Academic journal article The Journal of Developing Areas

The Effect of Early Childhood Malnutrition on Child Labor and Schooling in Rural Ethiopia

Academic journal article The Journal of Developing Areas

The Effect of Early Childhood Malnutrition on Child Labor and Schooling in Rural Ethiopia

Article excerpt

(ProQuest: ... denotes formulae omitted.)

INTRODUCTION

Unlike the developed economies where short-term fluctuations in household income and living standards are largely associated with the conditions in the labor market and business cycles, temporary changes in livelihoods of rural communities in the least developed economies are often associated with crop and livestock losses caused by changes in weather conditions. One important indicator of the capability of households to absorb the effects of a weather shock is whether the nutritional status of its members, as reflected in anthropometric health measures, substantially deteriorates as a result of the shock. While some evidence shows that adults may lose some body mass as a consequence of weather shocks (e.g. Dercon and Krishnan 2000), the majority of empirical studies in this area show that it is children in their first 3 years of life at the time of the shock who are particularly vulnerable and often sustain long-lasting deficiencies in their physical stature (e.g., Alderman, Hoddinott and Kinsey 2006). This is so because early childhood is the period when children have high nutritional requirements per unit of body mass to support their rapid growth and immature immune system (Martorell et al. 1995; Martorell 1999; Hoddinott and Kinsey 2001). According to these studies the physical stature of the child towards the end of the first three years is a strong predictor of his/her physical stature later in life. And a number of studies show that physical stature, as a cumulative outcome of childhood nutrition experience, is strongly associated with the child's cognitive ability and educational attainment.

Alderman, Hoddinott and Kinsey (2006), for example, used drought and civil war in Zimbabwe as exogenous sources of child malnutrition in three resettlement villages and found that children who were stunted as preschoolers entered school later and completed less schooling on average. Alderman et al. (2001) used price shocks as identifying instruments for preschool malnutrition and found strong relationship between preschool child nutritional status and subsequent school enrollment in rural Pakistan. An earlier study by Behrman and Lavy (1994) also found similar relationships between nutrition, child health and schooling using family and community characteristics as instruments for child nutrition and health in Ghana. Glewwe and Jacoby (1995) used multiple instruments including household wealth proxies, health prices and mother's height and found that early childhood malnutrition resulted in delayed school enrollment in Ghana. Glewwe, Jacoby and King (2001) employed "siblings' difference approach" and height-for-age of the older sibling as instruments for a child's nutritional status to analyze the relationship between preschool malnutrition and subsequent academic achievement. Using data from Cebu Longitudinal Health and Nutrition Survey from Philippines they find that children who were malnourished as preschoolers enter school later and perform poorly on intelligence tests.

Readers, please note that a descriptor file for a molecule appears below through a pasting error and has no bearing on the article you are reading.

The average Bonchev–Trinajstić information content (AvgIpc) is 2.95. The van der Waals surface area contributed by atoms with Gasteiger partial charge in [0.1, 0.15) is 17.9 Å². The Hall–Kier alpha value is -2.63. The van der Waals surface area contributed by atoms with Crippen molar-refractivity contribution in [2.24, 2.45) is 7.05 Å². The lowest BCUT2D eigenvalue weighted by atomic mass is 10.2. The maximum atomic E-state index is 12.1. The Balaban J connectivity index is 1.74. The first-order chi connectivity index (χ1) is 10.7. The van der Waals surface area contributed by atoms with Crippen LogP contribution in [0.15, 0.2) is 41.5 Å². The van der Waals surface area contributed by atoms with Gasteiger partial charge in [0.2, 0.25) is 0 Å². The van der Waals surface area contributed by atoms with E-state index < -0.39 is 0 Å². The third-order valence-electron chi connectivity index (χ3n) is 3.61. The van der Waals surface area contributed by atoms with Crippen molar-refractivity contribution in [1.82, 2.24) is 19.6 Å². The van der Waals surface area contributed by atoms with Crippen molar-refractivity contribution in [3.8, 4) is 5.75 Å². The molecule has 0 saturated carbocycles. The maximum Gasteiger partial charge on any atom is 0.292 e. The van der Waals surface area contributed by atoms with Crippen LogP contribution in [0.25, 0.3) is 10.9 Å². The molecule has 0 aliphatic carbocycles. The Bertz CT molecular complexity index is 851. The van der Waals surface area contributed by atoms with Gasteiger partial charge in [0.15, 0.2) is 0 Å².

The findings in a number of recent studies also confirm the positive association between schooling and better nutrition in early childhood. For example, Khanam, Nghiem, and Rahman (2011) find that malnourished children were less likely to start attending school on time and were more likely to complete smaller number of years of schooling for their age than the well-nourished children in Bangladesh. Thai and Falaris (2014) find that rainfall shortfalls during gestation and third year of the child's life "adversely affect" the child's height and schooling later in life. Khanam (2014) uses mother's height and father's height as instruments for the child's physical stature in Bangladesh and finds that children who were shorter for their age were less likely to be enrolled in school and achieved smaller number of years of schooling for their age. Her study, however, did not explicitly address malnutrition as a source of deficiencies in physical stature. …

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